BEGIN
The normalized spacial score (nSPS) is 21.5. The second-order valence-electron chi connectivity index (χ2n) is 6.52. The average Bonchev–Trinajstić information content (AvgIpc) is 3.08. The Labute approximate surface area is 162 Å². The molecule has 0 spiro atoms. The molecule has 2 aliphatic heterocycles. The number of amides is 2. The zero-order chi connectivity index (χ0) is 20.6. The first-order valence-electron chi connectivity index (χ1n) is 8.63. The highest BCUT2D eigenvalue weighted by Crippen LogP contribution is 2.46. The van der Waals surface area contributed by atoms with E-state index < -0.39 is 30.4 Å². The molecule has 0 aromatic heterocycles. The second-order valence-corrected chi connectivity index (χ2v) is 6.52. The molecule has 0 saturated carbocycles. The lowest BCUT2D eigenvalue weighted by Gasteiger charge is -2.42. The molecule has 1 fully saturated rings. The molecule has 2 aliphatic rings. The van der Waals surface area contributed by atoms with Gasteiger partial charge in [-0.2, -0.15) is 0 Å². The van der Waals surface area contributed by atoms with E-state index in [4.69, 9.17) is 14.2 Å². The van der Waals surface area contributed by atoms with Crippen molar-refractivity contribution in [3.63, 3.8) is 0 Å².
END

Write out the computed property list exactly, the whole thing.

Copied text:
The normalized spacial score (nSPS) is 21.5. The second-order valence-electron chi connectivity index (χ2n) is 6.52. The average Bonchev–Trinajstić information content (AvgIpc) is 3.08. The Labute approximate surface area is 162 Å². The molecule has 0 spiro atoms. The molecule has 2 aliphatic heterocycles. The number of amides is 2. The zero-order chi connectivity index (χ0) is 20.6. The first-order valence-electron chi connectivity index (χ1n) is 8.63. The highest BCUT2D eigenvalue weighted by Crippen LogP contribution is 2.46. The van der Waals surface area contributed by atoms with E-state index < -0.39 is 30.4 Å². The molecule has 0 aromatic heterocycles. The second-order valence-corrected chi connectivity index (χ2v) is 6.52. The molecule has 0 saturated carbocycles. The lowest BCUT2D eigenvalue weighted by Gasteiger charge is -2.42. The molecule has 1 fully saturated rings. The molecule has 2 aliphatic rings. The van der Waals surface area contributed by atoms with Gasteiger partial charge in [-0.2, -0.15) is 0 Å². The van der Waals surface area contributed by atoms with E-state index in [4.69, 9.17) is 14.2 Å². The van der Waals surface area contributed by atoms with Crippen molar-refractivity contribution in [3.63, 3.8) is 0 Å².